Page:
Welcome to March Madness. A phrase the NCAA women’s tournament finally has permission to use. Just in time for student-athletes who can now profit from their name, image, and likeness. The new branding — and brighter spotlight on the women's brackets — may help some players score an endorsement deal. Which could allow them to continue their education rather than needing to choose between staying in school or cashing in on going pro ASAP.
Take a (rate) hike. After months of anticipation, the Fed’s raising interest rates. From near 0% to 0.25%-0.5%. The goal: To combat record-high inflation and keep surging prices (think: groceries and gas) in check. But it could mean paying a little more each month on your mortgage, car loan, and credit cards. We Skimm'd what it means for you and how you can protect your budget. (Psst…it’s not all bad news. Your savings account could get a boost.)
Meanwhile on Capitol Hill. Just hours after Ukrainian President Volodymyr Zelenskyy made an impassioned plea to Congress (virtually) on Wednesday, Biden announced an additional $800 million in military aid to Ukraine. And a bipartisan group of senators proposed offering cash rewards for info on the wealth of Russian oligarchs — and sending proceeds from seized assets to the Ukrainian gov. Russia’s moves? Asking China for help funding its war. And placing sanctions against a select list of high-profile Americans.
Corporate pride. In response to a Florida bill that limits talk of sexual orientation and gender identity in classrooms (dubbed the “Don’t Say Gay” bill by critics), Disney suspended all political donations in the Sunshine State. And other companies are standing in solidarity with the LGBTQ+ community. Apple, Google, and more signed a newspaper ad calling on the governor of Texas to overturn his recent executive order targeting transgender youth.
Let's Talk About…
Tuesday marked this year’s Equal Pay Day. Meaning women, on average, needed to work all of last year, plus until March 15 of 2022, to match men’s earnings from 2021. Not a great way to celebrate Women’s History Month. And worse, women of color won’t catch up until later this year.
The gender pay gap is a systemic issue. So taking meaningful steps toward closing it will involve new legislation (hi, lawmakers), pay transparency, and shifting societal expectations (including around caregiving and dividing labor at home). But in the meantime, here are three things you can do at work to narrow the gap:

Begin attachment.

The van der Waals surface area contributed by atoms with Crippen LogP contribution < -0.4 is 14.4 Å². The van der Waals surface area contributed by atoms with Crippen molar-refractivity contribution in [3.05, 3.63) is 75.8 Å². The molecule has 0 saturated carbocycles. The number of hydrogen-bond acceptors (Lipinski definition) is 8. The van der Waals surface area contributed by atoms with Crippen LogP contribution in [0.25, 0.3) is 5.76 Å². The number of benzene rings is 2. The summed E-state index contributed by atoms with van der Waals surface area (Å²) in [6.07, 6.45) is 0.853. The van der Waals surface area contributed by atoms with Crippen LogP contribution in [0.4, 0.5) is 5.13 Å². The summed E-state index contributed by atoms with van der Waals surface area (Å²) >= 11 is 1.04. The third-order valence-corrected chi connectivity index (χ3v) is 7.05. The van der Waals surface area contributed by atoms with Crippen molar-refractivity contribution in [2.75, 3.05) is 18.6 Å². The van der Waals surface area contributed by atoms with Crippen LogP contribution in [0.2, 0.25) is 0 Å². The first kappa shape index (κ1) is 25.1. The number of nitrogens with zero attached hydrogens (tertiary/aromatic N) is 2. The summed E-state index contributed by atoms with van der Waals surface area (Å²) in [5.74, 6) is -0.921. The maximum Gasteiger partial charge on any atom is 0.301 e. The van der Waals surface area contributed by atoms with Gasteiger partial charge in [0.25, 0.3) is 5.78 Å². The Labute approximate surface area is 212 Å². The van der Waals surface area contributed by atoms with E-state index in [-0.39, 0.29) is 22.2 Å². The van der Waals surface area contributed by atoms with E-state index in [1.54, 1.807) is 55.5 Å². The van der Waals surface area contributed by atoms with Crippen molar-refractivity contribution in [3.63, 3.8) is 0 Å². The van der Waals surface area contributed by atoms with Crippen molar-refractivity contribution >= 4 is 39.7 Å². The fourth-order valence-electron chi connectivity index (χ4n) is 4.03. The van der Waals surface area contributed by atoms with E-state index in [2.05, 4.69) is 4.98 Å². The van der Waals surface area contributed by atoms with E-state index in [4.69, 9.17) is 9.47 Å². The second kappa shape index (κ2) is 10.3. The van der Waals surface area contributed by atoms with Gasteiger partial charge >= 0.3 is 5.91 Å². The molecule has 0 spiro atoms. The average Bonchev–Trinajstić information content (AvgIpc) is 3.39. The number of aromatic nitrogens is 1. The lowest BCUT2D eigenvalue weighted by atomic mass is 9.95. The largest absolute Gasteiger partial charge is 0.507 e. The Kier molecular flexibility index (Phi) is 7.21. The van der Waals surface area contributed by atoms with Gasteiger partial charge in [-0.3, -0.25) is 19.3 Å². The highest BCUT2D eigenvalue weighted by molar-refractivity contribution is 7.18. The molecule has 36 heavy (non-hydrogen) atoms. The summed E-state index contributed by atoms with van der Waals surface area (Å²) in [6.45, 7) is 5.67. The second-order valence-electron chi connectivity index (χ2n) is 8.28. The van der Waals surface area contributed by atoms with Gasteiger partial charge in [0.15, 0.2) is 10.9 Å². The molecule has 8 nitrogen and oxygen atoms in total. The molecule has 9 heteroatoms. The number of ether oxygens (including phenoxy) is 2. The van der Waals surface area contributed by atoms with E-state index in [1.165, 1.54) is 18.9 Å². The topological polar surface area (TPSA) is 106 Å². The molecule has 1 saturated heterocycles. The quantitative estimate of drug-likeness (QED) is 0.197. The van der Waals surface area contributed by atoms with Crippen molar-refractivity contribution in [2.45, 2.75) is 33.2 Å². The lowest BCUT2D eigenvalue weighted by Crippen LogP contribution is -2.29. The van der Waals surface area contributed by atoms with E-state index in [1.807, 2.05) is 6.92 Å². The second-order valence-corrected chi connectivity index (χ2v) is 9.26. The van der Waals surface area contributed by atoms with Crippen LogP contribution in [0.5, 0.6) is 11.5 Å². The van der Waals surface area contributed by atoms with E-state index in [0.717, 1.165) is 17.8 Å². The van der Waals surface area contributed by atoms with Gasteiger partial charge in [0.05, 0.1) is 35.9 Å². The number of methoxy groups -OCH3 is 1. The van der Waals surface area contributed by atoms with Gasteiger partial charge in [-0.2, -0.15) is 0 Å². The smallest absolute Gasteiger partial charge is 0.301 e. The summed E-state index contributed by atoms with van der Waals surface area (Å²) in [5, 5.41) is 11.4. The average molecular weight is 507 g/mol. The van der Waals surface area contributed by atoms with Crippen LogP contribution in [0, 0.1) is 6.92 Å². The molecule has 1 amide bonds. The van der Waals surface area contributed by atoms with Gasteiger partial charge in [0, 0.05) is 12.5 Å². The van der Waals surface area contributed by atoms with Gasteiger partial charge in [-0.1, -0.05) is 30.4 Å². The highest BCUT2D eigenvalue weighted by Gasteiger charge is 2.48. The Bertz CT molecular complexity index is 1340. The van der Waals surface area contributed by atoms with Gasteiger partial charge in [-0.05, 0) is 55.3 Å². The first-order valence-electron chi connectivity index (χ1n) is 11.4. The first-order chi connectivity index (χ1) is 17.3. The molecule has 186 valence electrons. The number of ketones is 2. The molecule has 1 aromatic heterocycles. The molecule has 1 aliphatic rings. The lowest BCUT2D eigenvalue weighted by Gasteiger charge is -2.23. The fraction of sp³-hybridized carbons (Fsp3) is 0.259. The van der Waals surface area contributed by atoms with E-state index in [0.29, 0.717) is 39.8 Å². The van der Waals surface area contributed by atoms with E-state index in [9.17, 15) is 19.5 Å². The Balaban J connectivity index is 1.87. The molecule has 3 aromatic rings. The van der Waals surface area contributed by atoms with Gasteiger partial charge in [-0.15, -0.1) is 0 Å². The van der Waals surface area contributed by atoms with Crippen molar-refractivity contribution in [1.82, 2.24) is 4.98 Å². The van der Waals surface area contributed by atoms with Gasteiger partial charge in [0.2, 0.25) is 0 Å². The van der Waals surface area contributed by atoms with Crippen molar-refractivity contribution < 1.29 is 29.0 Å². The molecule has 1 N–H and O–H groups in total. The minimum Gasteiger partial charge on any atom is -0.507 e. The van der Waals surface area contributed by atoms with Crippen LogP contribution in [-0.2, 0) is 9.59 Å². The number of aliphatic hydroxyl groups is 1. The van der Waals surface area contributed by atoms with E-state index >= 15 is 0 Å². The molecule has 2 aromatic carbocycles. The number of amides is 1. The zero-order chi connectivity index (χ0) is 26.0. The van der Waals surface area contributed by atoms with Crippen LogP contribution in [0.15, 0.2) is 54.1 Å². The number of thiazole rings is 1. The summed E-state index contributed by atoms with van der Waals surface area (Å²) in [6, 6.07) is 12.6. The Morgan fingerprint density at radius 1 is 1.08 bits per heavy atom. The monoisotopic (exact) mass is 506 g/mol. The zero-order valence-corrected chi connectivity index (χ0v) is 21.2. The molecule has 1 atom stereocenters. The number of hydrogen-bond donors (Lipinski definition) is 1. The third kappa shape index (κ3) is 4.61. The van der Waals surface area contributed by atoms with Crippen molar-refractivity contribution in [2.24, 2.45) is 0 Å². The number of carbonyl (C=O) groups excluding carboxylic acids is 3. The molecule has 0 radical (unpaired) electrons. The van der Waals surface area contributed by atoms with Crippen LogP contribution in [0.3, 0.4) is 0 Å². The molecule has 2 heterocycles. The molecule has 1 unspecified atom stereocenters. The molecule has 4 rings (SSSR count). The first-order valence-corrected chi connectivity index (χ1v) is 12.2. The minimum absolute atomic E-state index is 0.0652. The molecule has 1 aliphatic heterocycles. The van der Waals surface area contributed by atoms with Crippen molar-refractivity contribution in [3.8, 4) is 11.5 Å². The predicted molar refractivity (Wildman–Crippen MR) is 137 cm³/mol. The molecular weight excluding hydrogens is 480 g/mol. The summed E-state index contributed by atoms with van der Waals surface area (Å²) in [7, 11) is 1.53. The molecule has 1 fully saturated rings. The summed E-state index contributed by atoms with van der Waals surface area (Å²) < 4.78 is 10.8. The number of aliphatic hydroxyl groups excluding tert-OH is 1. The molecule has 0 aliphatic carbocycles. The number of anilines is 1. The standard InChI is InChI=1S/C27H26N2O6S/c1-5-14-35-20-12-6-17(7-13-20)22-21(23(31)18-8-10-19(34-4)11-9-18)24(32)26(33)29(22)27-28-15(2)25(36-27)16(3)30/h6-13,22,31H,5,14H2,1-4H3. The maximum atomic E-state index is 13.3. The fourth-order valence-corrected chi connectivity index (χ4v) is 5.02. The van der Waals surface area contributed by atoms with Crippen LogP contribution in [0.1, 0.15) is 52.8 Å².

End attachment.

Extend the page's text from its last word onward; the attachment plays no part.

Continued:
Ask for more money. Employers are struggling to retain workers right now, so it might be an especially good time to ask for (and get) a raise.
Job hop. Your next big pay bump could come from a new position, company, or industry. Use websites like Glassdoor to help inform your new salary.
Talk about salary. Pay transparency can help reduce pay inequity. Talk to trusted colleagues who are comfortable swapping info.
Make Good (Money) Choices
If you’re hoping your net worth will rise with prices…
Take action today to give your money a boost later. Because who doesn’t love the feeling of finding $20 in your own coat pocket? Making an extra debt payment or contributing a little more to your savings account now can give you that “found money feeling” later — and make Future You feel like you won a mini lottery. Oh, and see if Past You racked up credit card rewards you can use. They could be particularly useful for cutting upcoming travel costs. (Hello, higher airfare prices.)
Last week, President Biden signed an executive order that sent shockwaves through the crypto community. One of the most significant directives: Asking the government to look into a central bank digital currency, aka CBDC. So, what’s a CBDC? And how is it different from what we have now? Here’s the Skimm:
Fiat currency: What already exists offline. It’s not backed by gold or silver, but rather by a federal government, which also controls it. Think: US dollars, euros, pesos, etc.
Stablecoin: A cryptocurrency (aka unregulated and decentralized) that's pegged to the value of another asset like gold or a fiat currency. It’s less volatile than other cryptos, but not controlled by a central bank.
CBDC: Not a cryptocurrency. A digital currency that = the value of fiat currency. It’s also issued (and regulated) by a central bank. And some of the biggest economies are looking into it, including India, and now, the US.
PS: Wondering about crypto’s environmental impact? Watch our short video explainer.
Hot Off the Web
Citigroup will cover travel costs for employees who need to go out of state for abortions.
SoftBank is making its Opportunity Fund permanent. The fund started in summer 2020 to invest in Black, Latinx, and Native American founders.
Netflix is cracking down on password sharing in several countries (not the US…yet). Warn your sisters, in-laws, and exes now before the (potential) fees hit.
Forget idyllic landscapes and witty hashtags. NFTs might be the next big clout-builder on Instagram.
Are you getting the most out of your health insurance? Learn how with our SkimmU Well course on Investing in Your Health.
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